If all goes according to plan – and that’s a mighty big “IF” – this weekend I will be in attendance at two high school graduations. These are decidedly important ceremonies for me and my family. They are for my two oldest sons: Blayze and Bryce McBrayer.
It’s a mighty big “IF” because as I write these words each of them have a few credits that hang in the balance. With a lifelong propensity to push their father to the razor thin edge of sanity, this comes as no surprise, and honestly, I didn’t know if I would live to even get them this far along.
When they were toddlers in the torrent of sippy-cups, Teletubbies, rubber sheets, and the endless, cumulative hours of The Cartoon Network, graduation seemed like a blissful eternity in the distance. In the agony of puberty and the upheaval of adolescence, it couldn’t get here fast enough.
But here we are. Tassels with be turned, diplomas bestowed, and whatever is next will arrive, ready or not. Likely, it will be “not” – as in not ready – but who is really prepared to become an “official” adult anyway? I wasn’t ready and neither are they. That’s okay, because now that school is over for these two young men, their real education begins.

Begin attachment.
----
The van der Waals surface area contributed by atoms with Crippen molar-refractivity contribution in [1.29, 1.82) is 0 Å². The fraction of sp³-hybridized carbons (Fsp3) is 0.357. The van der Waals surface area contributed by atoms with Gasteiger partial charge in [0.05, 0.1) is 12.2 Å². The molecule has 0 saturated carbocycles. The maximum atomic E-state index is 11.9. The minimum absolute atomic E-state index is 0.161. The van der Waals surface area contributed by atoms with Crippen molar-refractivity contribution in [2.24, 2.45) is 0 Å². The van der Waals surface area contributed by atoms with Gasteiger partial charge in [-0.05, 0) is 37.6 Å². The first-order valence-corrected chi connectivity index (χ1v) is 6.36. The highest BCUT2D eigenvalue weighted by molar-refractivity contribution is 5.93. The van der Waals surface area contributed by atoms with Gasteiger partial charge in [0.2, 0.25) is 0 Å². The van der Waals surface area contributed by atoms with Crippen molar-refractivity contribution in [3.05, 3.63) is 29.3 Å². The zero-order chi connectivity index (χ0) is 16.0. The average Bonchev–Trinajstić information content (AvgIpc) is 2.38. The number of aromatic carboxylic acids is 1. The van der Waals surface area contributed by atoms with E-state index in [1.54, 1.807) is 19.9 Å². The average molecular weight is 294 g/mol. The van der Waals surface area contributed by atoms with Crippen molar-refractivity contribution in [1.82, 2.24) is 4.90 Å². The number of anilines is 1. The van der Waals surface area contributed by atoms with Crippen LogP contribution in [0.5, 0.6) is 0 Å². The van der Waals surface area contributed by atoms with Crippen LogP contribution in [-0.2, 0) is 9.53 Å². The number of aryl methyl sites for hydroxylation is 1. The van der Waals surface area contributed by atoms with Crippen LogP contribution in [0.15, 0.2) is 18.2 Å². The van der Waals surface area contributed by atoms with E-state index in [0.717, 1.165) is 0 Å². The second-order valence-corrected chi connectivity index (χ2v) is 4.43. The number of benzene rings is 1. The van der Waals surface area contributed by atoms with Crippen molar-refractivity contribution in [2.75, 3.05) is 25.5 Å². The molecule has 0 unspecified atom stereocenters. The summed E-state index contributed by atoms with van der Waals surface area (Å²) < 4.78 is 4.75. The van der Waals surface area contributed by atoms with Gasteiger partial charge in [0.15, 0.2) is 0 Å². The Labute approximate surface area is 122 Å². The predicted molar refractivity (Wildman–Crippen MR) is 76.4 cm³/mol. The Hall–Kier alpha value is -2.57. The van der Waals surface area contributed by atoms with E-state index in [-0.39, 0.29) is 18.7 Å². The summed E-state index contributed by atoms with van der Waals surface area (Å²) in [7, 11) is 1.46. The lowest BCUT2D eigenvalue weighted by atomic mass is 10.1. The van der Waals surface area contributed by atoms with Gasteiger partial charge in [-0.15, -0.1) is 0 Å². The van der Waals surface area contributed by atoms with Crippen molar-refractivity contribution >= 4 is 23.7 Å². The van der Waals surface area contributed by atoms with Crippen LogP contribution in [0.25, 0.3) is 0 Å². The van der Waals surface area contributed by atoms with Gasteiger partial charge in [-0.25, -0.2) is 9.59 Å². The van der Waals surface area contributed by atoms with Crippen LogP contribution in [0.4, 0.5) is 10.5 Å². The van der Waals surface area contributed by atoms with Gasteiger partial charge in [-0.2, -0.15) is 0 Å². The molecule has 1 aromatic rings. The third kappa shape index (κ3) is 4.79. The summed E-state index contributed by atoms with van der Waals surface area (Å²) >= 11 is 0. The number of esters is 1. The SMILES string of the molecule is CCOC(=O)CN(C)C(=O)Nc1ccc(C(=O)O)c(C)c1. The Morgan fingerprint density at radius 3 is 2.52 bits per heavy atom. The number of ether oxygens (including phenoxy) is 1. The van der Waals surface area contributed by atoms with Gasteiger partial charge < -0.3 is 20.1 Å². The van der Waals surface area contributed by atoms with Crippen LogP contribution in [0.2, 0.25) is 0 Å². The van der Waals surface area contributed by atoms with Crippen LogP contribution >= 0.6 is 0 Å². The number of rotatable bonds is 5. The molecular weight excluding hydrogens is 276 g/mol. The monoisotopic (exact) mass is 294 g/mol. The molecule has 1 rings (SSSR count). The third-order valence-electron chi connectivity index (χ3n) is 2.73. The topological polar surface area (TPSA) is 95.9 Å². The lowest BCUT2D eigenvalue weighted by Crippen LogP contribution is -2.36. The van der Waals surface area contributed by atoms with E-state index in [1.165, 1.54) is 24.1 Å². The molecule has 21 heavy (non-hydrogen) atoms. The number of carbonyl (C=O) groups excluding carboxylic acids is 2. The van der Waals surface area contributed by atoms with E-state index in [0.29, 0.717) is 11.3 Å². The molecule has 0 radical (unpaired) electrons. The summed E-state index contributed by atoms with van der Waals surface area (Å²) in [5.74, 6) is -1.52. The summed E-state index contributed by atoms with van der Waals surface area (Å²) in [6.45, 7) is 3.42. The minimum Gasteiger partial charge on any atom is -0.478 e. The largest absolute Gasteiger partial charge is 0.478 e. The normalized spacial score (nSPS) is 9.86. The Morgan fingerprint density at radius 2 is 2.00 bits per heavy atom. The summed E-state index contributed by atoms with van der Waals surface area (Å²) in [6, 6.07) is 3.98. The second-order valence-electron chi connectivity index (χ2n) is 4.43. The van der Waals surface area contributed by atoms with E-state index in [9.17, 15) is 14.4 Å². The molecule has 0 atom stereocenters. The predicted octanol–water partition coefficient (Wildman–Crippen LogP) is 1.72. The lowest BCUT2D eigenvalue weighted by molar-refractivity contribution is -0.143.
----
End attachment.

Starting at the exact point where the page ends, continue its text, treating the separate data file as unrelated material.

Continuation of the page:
For example, algebra is hard, no doubt, but it is an elementary course of study when compared to the brutal mathematics of paying the bills, stretching dollars, and planning one’s financial future. The same can be said of English class: Learning about one’s native language is not nearly as difficult as learning to actually communicate with people.
And what is it with all these studies of Psychology and Human Development? These are required to be sure, but the real proving ground is in one’s actual relationships, friendships, and navigating the inevitable conflicts at home, work, and in the marketplace.
By no means am I scoffing at the last dozen years my sons have spent in the classroom. That is exactly where they needed to be for that period of their lives, but it was all preparation, and their recent matriculation is simply a doorway. It is that next, necessary step toward the future. That’s why graduations are called “commencements.” Nothing is ended; everything is just beginning.
The boys’ mother oftentimes asks me, usually in frustration, “When are they ever going to get it?” It’s a good question, one to which I don’t have a precise answer, but a question I almost always respond to with a smile. It’s that knowing smile that only those of us who have lived a few decades past our own high school graduation can offer.
We know that life is a far more thorough instructor than any parent or teacher ever could be. And we know that life imposes its lessons upon us whether we are ready or not. Yes, these boys will “get it,” like all of us, if – and that’s a mighty big “IF” – they are willing to learn.